The valley of Dien Bien Phu was the site of a historic siege by the Viet Minh on a French garrison from March 13th to May 7th 1953. The result was the first time an Asian guerrilla force defeated a standing Western army in sustained battle.
The French hoped to again draw out their Viet Minh enemy and defeat them with superior artillery fire as they did at Na San in November 1952. However a year later a series of French military blunders would doom the garrison.
To more fully understand the French defeat the six titles below are well written and serve as the entrance to a deeper American involvement that would lead to our own nightmare.
Each author addresses key failure points long after the battle that invalidate immediate reactions to the siege. Each author conveys the inhumanity suffered by both sides before, during and after the siege.
Why Vietnam?: Prelude to America’s Albatross
Street Without Joy: The French Debacle in Indochina
The books all provide powerful experiences from both the Vietnamese and French perspectives:
This garrison was not an all-French unit. Quite the opposite. A majority of soldiers were African, Algerian, Moroccan, Tunisian and of course Vietnamese serving the French Far East Expeditionary Corps. This unit included European volunteers from Spain, Poland and Germany. The garrison’s officer corps were French. Make no mistake Paris was no longer interested in sending their sons to die in the jungles of Vietnam.
French Union troops moved a brothel into the garrison. Yes in 1953.
Generals Christian de Castries, Henri Navarre and René Cogny ignored their own very accurate military intelligence reports. The movement of heavy artillery from China into the surrounding hills was discovered by radio intercepts. Yet the Generals never considered the Viet Minh able to position heavy artillery around the surrounding hills.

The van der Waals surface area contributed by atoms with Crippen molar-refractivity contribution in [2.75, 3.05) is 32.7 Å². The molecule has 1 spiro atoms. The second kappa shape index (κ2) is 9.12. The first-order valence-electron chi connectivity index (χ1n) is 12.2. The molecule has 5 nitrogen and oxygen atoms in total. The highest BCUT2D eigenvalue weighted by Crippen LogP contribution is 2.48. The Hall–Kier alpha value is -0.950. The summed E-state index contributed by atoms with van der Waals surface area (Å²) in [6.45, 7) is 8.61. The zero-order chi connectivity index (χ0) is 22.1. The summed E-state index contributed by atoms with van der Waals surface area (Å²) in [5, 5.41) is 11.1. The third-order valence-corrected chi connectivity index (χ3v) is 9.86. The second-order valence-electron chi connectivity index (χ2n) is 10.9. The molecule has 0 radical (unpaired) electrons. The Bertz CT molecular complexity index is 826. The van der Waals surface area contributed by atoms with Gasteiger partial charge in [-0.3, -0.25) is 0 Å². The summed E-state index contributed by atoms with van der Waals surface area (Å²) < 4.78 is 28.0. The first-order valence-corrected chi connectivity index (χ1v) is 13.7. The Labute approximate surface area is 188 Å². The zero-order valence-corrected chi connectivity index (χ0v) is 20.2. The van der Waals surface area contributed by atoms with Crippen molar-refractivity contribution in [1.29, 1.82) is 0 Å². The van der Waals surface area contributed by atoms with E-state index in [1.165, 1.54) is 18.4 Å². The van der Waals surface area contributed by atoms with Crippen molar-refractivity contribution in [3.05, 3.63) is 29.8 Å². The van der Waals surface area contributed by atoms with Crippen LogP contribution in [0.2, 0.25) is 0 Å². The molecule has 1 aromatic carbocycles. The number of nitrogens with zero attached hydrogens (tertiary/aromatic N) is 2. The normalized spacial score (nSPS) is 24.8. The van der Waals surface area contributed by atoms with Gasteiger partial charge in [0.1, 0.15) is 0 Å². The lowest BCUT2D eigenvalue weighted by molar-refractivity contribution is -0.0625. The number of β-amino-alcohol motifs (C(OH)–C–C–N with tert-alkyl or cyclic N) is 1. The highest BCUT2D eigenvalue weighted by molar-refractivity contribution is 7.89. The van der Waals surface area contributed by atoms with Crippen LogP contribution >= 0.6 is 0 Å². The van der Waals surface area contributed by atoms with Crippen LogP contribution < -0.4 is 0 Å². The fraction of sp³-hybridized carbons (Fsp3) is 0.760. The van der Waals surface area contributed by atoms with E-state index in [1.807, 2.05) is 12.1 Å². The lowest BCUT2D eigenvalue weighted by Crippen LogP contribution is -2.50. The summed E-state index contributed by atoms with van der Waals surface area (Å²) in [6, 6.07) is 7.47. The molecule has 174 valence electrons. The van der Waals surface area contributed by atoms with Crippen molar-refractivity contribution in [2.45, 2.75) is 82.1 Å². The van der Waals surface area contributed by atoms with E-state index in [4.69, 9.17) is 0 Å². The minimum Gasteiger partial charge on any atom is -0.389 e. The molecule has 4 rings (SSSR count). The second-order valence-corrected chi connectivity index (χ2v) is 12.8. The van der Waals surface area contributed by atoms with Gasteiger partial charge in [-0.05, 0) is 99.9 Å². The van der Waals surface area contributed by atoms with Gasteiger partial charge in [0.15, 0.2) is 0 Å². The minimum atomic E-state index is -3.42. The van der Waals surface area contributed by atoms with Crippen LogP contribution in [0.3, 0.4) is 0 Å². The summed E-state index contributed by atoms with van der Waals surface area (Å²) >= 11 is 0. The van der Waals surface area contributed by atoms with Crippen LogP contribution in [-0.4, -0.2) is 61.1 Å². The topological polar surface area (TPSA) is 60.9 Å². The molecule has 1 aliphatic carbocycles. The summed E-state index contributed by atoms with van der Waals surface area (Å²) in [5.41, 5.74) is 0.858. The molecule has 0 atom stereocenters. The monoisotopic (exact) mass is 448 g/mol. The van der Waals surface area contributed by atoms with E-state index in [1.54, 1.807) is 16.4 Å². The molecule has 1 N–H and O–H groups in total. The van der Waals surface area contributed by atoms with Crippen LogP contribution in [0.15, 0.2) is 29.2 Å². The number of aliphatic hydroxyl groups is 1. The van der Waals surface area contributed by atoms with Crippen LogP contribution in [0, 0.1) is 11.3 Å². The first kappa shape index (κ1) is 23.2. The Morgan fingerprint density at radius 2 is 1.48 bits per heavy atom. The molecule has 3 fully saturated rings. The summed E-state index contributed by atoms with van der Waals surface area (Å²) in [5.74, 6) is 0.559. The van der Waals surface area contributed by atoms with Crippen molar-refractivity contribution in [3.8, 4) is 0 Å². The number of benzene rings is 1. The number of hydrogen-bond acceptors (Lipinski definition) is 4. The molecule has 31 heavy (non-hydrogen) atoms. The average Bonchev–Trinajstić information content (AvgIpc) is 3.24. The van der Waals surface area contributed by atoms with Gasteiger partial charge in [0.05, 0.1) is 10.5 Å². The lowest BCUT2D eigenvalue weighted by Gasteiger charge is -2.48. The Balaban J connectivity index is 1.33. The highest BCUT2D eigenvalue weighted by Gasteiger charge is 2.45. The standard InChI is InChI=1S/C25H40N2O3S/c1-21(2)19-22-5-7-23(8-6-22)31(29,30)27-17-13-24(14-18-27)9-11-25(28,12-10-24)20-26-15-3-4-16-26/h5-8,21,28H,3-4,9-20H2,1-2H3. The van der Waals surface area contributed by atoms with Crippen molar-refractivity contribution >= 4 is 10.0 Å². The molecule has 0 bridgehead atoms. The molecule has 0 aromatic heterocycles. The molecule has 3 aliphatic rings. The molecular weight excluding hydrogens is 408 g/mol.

The planes used by the French Air Force planes were a collection of old German Junkers Ju 52 series from World War II. Shockingly their airbase in Hanoi was forced to obtain spare parts from Germany.
American B-26 bombers were capable of carrying 8,000 pounds of bombs. Still a short runway (1,420 yards) at Cat Bi restricted all sorties to only 4,000 pounds to clear takeoff.
American supplied bombs included new advanced ‘variable time’ fuses that could be programmed to detonate several feet above the ground making a more deadly impact upon infantry and open gun positions. Yet French air crews did not read any instruction manuals and left default settings in place at 53 seconds. Their bombing missions dropped at 10,000 feet impacting the ground in less than 10 seconds.
Generals Navarre and Cogny stopped communicating with one another due to a clash of egos. Bernard Fall indicated rather sensationally that de Castries became an isolated leader in his bunker and ceased in his role as senior commander.
Viewing the siege as similar to their trench warfare experience of Verdun French commanders requested telescopes used in World War I be sent to Dien Bien Phu. They never carried telescopes into Vietnam.
The garrison’s sole runway was damaged early in the siege forcing the French to airlift all supplies and stop medical evacuations. The lack of accuracy in their supply drops was made clear on the night of May 3rd: over 40% of supplies fell into enemy positions. On May 8th over 800 tons of supplies fell directly toward Viet Minh held positions.
A majority of senior French officers were killed within the opening minutes of the siege. By 1953 officers were killed in battle throughout Indochina faster than the French Special Military School of Saint-Cyr could graduate new officers and ship them to Hanoi.
Realizing the garrison would fall the French government requested two atomic bombs from President Eisenhower. The US State Department denied the request only after objections by Britain’s Foreign Minister. Paris fully understood their own men would become victims of the bombing.
Similar to my reading experience of the declassified Pentagon Papers in which the overwhelming loss of life and miscalculations found in war leading to the inhuman slaughter of life forced me to push this book aside for a few days.
The Last Valley provides the reader an excellent experience of France’s imperial view: sacrificing men for noble aims lost long ago during the horrors of the first world war.